The websites could be divided into four categories according to their source: government, university or medical center, commercial, and non-profit organization. The constitution of websites in each category in each search engine for both diseases is shown in Fig. 2. We found that the websites belonging to universities or medical centers had relatively higher scores than the other kinds of websites. When compared statistically, we found out that websites from universities or medical centers for RAU in Chinese scored significantly higher than commercial websites, both in overall score (3 and 2.54 separately) and score in for section 2 (18 and 16.28 separately). Meanwhile, websites from universities or medical centers for OLP in English were of significantly higher quality than the other types of websites for the section 2 scores of DISCERN.
The ranking of websites and their overall quality rating scores
We also investigated the correlation between the scores and the ranking of the sites in the view list produced by each search engine. We used the scores for question 16 for the analysis, and the highest overall score was 4. Within websites concerning RAU in English, four websites scored the highest in Google, which were at positions 4, 11, 12, and 71 on the list; the three highest scoring websites in Yahoo were at positions 4, 15, and 21; and in Bing the highest scoring website were at positions 3, 26, and 32. For OLP, 19 websites scored 4, which were at positions 1, 5, 7, 48, 64, and 67 on Google, at 2, 18, 27, 30, 76, and 77 on Yahoo, and at 1, 2, 20, 41, 66, 73, and 76 on Bing. Four Chinese websites in RAU searches (BaiDu position 28, Google position 4 and Yahoo positions 3 and 30) and six of the OLP searches (Bing positions 1 and 12; Google positions 1 and 2; and Yahoo positions 1 and 2) gained 4 points for the 16th question. The Spearman correlation test was used to evaluate the correlation between the sequence in the view list and its corresponding score. We found that the English websites for RAU searched in Bing and Yahoo were moderately correlated, with correlation coefficients of −0.50 and −0.58, respectively; the Chinese websites for RAU in Yahoo and OLP in Google searches were also moderately correlated, with correlation coefficients o − 0.46 and −0.50, respectively.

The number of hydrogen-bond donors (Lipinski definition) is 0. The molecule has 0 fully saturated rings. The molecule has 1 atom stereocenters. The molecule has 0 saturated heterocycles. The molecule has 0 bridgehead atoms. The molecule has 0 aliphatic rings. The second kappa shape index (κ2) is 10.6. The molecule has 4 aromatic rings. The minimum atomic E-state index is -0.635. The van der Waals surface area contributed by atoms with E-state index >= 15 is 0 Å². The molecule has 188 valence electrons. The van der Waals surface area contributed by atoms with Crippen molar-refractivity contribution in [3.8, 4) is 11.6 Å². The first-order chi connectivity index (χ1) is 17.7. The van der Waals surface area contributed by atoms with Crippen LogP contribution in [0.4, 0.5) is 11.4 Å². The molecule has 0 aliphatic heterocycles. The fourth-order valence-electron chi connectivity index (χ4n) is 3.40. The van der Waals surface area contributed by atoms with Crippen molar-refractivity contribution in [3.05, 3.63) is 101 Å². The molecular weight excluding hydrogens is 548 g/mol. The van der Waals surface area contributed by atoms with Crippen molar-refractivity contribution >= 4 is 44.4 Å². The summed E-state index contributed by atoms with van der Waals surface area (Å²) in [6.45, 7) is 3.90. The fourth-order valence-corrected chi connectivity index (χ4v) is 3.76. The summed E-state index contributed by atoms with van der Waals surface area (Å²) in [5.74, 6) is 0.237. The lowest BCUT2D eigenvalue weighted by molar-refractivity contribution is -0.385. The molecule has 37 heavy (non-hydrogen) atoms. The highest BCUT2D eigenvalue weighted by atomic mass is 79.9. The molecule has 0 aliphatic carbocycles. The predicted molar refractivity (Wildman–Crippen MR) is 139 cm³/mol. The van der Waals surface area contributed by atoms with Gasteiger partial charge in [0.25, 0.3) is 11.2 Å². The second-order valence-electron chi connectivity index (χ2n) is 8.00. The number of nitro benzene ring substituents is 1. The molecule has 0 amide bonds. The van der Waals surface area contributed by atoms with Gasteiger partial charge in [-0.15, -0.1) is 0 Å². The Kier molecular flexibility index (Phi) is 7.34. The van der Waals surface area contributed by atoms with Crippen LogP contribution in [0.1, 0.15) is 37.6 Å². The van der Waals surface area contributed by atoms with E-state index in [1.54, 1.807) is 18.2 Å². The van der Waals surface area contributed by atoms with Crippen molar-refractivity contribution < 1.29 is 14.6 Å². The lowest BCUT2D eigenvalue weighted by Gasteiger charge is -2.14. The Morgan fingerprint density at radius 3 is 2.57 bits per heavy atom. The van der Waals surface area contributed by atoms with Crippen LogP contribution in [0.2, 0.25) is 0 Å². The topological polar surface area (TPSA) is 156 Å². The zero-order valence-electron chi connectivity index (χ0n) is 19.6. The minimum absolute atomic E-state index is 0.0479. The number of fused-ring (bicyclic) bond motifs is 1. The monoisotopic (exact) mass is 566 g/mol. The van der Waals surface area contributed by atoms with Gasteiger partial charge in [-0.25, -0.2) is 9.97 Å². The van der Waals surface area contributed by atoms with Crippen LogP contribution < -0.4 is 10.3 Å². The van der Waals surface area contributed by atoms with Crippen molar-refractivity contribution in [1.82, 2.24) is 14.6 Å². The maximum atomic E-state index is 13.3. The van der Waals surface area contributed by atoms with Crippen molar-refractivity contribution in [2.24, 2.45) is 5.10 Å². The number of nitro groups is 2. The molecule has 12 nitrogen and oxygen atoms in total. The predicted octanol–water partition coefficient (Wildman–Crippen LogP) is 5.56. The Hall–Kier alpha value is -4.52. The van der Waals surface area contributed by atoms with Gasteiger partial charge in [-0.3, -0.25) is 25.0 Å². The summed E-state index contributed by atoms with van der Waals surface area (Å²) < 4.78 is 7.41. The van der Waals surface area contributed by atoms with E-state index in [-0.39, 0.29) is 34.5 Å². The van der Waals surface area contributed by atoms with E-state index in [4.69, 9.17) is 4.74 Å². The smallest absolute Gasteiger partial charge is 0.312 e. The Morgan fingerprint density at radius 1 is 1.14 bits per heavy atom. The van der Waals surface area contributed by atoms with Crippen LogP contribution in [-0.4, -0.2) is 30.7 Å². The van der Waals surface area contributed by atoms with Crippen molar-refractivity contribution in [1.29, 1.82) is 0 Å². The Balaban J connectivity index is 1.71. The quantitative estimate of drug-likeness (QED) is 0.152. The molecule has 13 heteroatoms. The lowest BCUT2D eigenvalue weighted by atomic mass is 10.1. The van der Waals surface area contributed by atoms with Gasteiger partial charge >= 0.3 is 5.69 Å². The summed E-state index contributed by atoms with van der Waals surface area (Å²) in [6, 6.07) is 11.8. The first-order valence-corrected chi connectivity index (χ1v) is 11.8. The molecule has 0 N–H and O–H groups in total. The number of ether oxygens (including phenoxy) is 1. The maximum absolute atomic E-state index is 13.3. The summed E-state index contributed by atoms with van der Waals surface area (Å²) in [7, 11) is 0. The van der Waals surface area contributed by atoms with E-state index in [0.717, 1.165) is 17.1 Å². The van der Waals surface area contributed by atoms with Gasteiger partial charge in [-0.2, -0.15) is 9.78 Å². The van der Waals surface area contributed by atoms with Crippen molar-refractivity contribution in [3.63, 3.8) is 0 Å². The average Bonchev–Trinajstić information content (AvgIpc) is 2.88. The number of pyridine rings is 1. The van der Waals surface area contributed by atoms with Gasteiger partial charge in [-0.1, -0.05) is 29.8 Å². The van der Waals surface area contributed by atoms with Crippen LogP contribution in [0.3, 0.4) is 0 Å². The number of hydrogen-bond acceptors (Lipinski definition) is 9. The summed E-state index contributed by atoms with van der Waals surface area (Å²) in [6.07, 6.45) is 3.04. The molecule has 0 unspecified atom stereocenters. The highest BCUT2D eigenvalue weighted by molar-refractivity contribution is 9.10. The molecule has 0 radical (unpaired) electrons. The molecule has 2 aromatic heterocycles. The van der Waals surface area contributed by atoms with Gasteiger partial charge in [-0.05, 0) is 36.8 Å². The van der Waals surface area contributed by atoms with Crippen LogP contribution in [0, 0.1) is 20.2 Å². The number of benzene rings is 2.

More and more people would like to get access to the Internet to search for medical information . Incorrect information may lead to unnecessary panic and may play a negative role in people’s decision making . The quality of the websites searched by search engines is essential for people who want information on the diseases.
A limited number of studies have been published about the quality of the health information available on the Internet related to oral mucosal diseases. In this study we focused on the quality of websites related to RAU and OLP and the difference in the information available in Chinese and in English.
In our research, we used the DISCERN questionnaire and JAMA benchmarks. Overall, the quality of the websites identified for RAU and OLP was moderate, which agreed with previous studies of oral lichen planus and oral ulcers [16, 17]. Comparing the websites in English with those in Chinese, we found that the websites in English obtained higher scores. We found that there were some differences between the English and Chinese narration. For example, for question 9: “Does it describe how each treatment works?”, websites in Chinese got relatively higher scores; while for question 4 about the sources of the information used in the publication, websites in English had an advantage. In the authors’ opinion, the differences in expressions between the two languages might have played a part in these differences. Chinese websites stress advantages, but do not pay the same amount of attention to the resources they provide. People searching for medical information in their native language might be biased toward their wants and thoughts. In addition, for some websites, the information itself was correct from a doctors’ perspective; however, they got low scores because of the partial introduction of the diseases.